In anticipation of The National Human Settlements Indaba and Exhibition (16-17 October 2014) we share a speech made by Lindiwe Sisulu, Minister of Human Settlements in 2006 about the Department’s partnership with Shack/Slum Dwellers International (SDI) and the Federation of the Urban Poor (FEDUP).
During this event the minister recognised the inherent value of partnership with the Alliance and of promoting community-led development processes: she signed an MoU binding Provincial MECs to pledging 1,000 subsidies per Province per annum to FEDUP. Since 1994 the Alliance has partnered with national, provincial and local government, pioneering new methodologies of community organisation. This year’s Indaba will be held in Johannesburg and focuses on the theme of “Building partnerships for accelerated delivery of human settlements”. Both SDI and the South African Alliance have been invited as partners who reflect and voice the interest of the urban poor.
KEYNOTE ADDRESS BY LN SISULU MINISTER OF HOUSING AT THE CONFERENCE OF SHACK/ SLUM DWELLERS INTERNATIONAL AND THE FEDERATION OF THE URBAN POOR
19 May 2006 International Convention Centre , Cape Town
President of the Slum Dwellers International,
President of the Federation of the Urban Poor,
Representatives of other different community based organisations present here ,
Ladies and Gentlemen:
I accepted the honour to open this Conference with a great deal of humility. Humility because I, who represents those who are seen to have plenty, have to stand here in front of you who represent the poorest of the poor and pretend that I have some words of wisdom to impart to you. But I stand here with pride, and I am proud too, because you have chosen my government as a partner in a cause that goes right to the heart of what we are and what we fought for all those years. For me this can only mean an endorsement of your confidence in us, that with us, through us, your ideals can be achieved.
I welcome your confidence in us for we, in turn, will use it to spur ourselves on to ensure that our common goals are realised. It is an honour for us to be counted as one of the champions of the poorest of the poor.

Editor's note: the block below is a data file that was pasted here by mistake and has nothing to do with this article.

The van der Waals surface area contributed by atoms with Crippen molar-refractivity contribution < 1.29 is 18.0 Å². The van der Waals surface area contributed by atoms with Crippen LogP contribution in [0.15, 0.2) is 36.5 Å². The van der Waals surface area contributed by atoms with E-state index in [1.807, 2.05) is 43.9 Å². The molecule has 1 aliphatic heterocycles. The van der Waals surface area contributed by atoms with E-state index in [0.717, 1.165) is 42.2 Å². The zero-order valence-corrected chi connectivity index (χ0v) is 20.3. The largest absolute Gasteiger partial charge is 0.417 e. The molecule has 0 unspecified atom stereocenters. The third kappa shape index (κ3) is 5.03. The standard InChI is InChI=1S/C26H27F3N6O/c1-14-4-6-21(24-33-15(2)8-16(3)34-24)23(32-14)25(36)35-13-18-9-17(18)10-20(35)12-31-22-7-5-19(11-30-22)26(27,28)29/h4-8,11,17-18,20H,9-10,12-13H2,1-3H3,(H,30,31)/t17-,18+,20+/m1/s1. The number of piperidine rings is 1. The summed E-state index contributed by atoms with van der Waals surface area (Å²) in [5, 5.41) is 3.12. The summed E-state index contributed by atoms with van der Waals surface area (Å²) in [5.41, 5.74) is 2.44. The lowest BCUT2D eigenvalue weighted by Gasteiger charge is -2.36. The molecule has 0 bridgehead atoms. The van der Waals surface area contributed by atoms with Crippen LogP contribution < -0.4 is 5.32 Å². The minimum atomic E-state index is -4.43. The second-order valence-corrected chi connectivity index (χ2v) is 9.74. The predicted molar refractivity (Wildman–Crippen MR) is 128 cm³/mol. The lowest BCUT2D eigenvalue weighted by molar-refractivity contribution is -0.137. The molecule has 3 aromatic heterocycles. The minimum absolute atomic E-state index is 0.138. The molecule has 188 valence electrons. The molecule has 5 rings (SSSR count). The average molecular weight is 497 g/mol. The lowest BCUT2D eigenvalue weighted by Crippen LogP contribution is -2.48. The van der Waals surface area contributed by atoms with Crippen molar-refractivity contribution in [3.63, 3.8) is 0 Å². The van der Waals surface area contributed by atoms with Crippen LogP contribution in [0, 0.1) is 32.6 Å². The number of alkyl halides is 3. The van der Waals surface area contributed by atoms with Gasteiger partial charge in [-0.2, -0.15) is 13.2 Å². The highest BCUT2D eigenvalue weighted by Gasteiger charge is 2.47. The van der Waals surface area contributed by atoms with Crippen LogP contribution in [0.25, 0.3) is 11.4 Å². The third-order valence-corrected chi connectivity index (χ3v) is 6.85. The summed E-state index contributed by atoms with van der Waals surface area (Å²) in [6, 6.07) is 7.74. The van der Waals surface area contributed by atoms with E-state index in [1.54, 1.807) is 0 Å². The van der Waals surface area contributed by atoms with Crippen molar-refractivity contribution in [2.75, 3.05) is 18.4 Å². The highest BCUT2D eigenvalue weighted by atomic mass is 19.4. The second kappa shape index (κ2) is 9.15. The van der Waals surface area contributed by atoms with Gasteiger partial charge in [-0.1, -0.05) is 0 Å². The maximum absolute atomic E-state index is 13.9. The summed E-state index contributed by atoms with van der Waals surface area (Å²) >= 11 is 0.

The great revolutions of modern times have, apart from the influences of technological advances and progress, been the result often of the kind of progressive action that had found its source from the grassroots. Such has been the influence and the power of the grassroots in the present time that none who held political power could on their own define and occupy the political space that is critical to issues of sustainable development.
We are all one human force, inexorably drawn to the ideal that until all are free, free from the shackles of poverty, none of us is free. Because by some strange reason we are bound to this universe together. There is some logic in this contradiction. If we are to move forward – progress, our collective pace will be determined by the slowest, in this case the lowest. The great irony of our time! The future of our civilisation rests on how we determine our way forward. We shall not be identified as the civilisation of great poverty, that cannot defines us, we who are proud inventors of everything that has culminated into our launching into space to seek answers about what lies beyond. Perhaps, this is a justifiable deflection as we remain unable to solve problems that lie at our feet. Intellectually, one of the best periods of recorded history, but morally very wanting. The consciousness of the rich closed to the poverty that surrounds them.